I had originally decided to hold off writing about this subject until I had time to talk to a couple of pastor friends, but I decided not to wait. This morning, as I was doing my daily reading, I noticed Jeremy Smith had a new blog post up. Jeremy is Methodist pastor and, since I almost always agree with him, I think he’s a good one. Today, he was talking about a Marie Claire article, “Confessions of Single, Female Pastor”, about a twenty-seven year old woman who is a pastor at United Methodist Church in Alabama. Unfortunately, the article isn’t available online at the moment so you’ll just have to get by with what you learn here and on Jeremy’s site. In the article, Rev. Miller talks about how hard it is to be a single, female pastor today. From an almost non-existent dating life to men who believe she should be barefoot and pregnant, life is not easy for girl preachers. Hard, yes; but she’s not giving up. On her calling or having a life. Impressive young lady if you ask me. I thought it was a very good article and would open conversation on subjects that need to often get shoved behind the curtain.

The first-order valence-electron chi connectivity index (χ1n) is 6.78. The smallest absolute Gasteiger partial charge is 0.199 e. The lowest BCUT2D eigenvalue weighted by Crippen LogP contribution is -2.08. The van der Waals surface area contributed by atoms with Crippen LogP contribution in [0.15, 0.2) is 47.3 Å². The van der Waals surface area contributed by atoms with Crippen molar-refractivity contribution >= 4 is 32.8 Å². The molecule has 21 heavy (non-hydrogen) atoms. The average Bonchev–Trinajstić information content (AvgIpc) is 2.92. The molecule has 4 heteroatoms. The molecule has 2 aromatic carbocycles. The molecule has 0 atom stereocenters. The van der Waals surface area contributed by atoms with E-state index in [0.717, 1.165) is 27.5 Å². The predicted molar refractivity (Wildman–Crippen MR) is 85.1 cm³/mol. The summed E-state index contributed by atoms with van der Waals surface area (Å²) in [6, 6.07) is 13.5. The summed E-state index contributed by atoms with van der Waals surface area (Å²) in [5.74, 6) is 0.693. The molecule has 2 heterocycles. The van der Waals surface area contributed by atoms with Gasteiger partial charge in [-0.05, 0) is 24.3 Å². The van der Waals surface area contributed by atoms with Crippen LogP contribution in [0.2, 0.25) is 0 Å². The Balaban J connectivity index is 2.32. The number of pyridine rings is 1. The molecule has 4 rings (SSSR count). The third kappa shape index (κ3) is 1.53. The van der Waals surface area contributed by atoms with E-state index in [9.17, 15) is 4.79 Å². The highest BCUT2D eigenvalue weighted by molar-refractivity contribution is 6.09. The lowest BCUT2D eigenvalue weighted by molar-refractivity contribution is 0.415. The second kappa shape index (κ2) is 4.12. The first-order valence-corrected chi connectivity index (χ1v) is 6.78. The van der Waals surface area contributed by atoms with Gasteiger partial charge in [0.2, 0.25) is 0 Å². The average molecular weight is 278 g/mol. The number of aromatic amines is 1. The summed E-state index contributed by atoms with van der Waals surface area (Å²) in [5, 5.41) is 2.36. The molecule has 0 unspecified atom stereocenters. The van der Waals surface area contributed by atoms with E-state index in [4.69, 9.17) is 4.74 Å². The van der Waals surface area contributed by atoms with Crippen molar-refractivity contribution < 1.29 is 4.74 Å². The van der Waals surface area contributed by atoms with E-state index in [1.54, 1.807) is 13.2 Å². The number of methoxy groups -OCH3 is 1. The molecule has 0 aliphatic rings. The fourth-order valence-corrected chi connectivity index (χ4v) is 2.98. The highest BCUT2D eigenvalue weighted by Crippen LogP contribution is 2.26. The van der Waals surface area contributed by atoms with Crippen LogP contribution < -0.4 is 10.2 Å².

Unfortunately, not everyone agrees with me. Some folks were upset by the use of the word “career” in reference to Rev. Miller’s vocation. That’s kind of silly, if you ask me. I mean we’re talking about the intimate details of someones life and you quibble over calling the ministry a career? I think that’s a smoke screen, however. Because, the real hot topic here is sex and, as we all know, Christians suck at talking about sex. We’ll only talk about it when we’re backed into a corner and have no other choice and, then when we do, we get it wrong. Just like we did in Rev. Miller’s case. Our sister in Christ is talking about something she’s struggling with and instead of being offered assistance or, at the very least, a sympathetic ear, she’s castigated for sharing too much information. One blogger said, “This article is not just a case of unfathomable TMI. It treats deeply personal, profoundly intimate subjects in a cavalier way that I think shows a staggering lack of judgment. It insults one of her parishioners and breaches trust and confidentiality in that pastoral relationship…This is not how young women empower themselves. Do you hear me, young ‘uns? Learn this fast and learn it well: over-sharing to this extent is not the way to achieve our shared goal of humanizing the clergy. What you are doing by providing salacious details on your sex life to the media is not empowering yourself or making clergy or Christian life more hip and relevant.” Sadly, that’s probably the nicest part of the entire entry and comments. Since when do we respond to our brothers and sisters troubles with snark and a superior attitude? Almost as bad is this from another UM pastor, Chris Roberts, “In the end, this article seems both self-absorbed and self-serving. There is a narcissistic tone in which the author wants the reader to sympathize. Of course, I did. I do. However, the United Methodist Church offers a tremendous health care program with great mental health benefits. Should Rev. Miller desire to discuss her love life, perhaps it would be better expressed and processed with a mental health professional. This is not the right venue to discuss these matters.” Yeah, sweeping it under the rug is the way to deal with this subject. As long as our attitude about sex is that it’s shameful, bad, taboo or simply not something to be discussed in “polite company”, it’s going to continue causing problems. It’s high time we stopped such puritanical practices and embraced it, warts and all.